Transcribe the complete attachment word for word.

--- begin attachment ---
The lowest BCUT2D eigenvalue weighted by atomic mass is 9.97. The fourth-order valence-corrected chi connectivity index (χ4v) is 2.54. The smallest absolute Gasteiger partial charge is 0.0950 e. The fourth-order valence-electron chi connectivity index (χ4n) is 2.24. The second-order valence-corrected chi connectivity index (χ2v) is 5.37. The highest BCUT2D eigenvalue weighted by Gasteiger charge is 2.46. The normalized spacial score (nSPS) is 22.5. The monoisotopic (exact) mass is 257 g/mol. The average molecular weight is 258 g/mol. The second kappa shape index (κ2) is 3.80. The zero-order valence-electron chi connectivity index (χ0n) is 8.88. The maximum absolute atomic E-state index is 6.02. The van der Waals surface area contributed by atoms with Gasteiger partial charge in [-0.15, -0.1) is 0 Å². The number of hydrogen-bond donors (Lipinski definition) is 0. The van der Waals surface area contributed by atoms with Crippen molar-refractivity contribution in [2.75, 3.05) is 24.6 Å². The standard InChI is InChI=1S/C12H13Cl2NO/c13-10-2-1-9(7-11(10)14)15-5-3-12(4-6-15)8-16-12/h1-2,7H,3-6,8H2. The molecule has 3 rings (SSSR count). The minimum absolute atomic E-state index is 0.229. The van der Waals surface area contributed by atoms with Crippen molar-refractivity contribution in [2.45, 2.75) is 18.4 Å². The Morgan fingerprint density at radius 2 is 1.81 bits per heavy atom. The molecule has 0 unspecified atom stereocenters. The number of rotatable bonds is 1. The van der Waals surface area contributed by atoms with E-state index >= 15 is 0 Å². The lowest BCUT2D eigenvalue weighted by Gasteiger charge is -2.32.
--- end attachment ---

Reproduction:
The lowest BCUT2D eigenvalue weighted by atomic mass is 9.97. The fourth-order valence-corrected chi connectivity index (χ4v) is 2.54. The smallest absolute Gasteiger partial charge is 0.0950 e. The fourth-order valence-electron chi connectivity index (χ4n) is 2.24. The second-order valence-corrected chi connectivity index (χ2v) is 5.37. The highest BCUT2D eigenvalue weighted by Gasteiger charge is 2.46. The normalized spacial score (nSPS) is 22.5. The monoisotopic (exact) mass is 257 g/mol. The average molecular weight is 258 g/mol. The second kappa shape index (κ2) is 3.80. The zero-order valence-electron chi connectivity index (χ0n) is 8.88. The maximum absolute atomic E-state index is 6.02. The van der Waals surface area contributed by atoms with Gasteiger partial charge in [-0.15, -0.1) is 0 Å². The number of hydrogen-bond donors (Lipinski definition) is 0. The van der Waals surface area contributed by atoms with Crippen molar-refractivity contribution in [2.75, 3.05) is 24.6 Å². The standard InChI is InChI=1S/C12H13Cl2NO/c13-10-2-1-9(7-11(10)14)15-5-3-12(4-6-15)8-16-12/h1-2,7H,3-6,8H2. The molecule has 3 rings (SSSR count). The minimum absolute atomic E-state index is 0.229. The van der Waals surface area contributed by atoms with Crippen molar-refractivity contribution in [2.45, 2.75) is 18.4 Å². The Morgan fingerprint density at radius 2 is 1.81 bits per heavy atom. The molecule has 0 unspecified atom stereocenters. The number of rotatable bonds is 1. The van der Waals surface area contributed by atoms with E-state index >= 15 is 0 Å². The lowest BCUT2D eigenvalue weighted by Gasteiger charge is -2.32.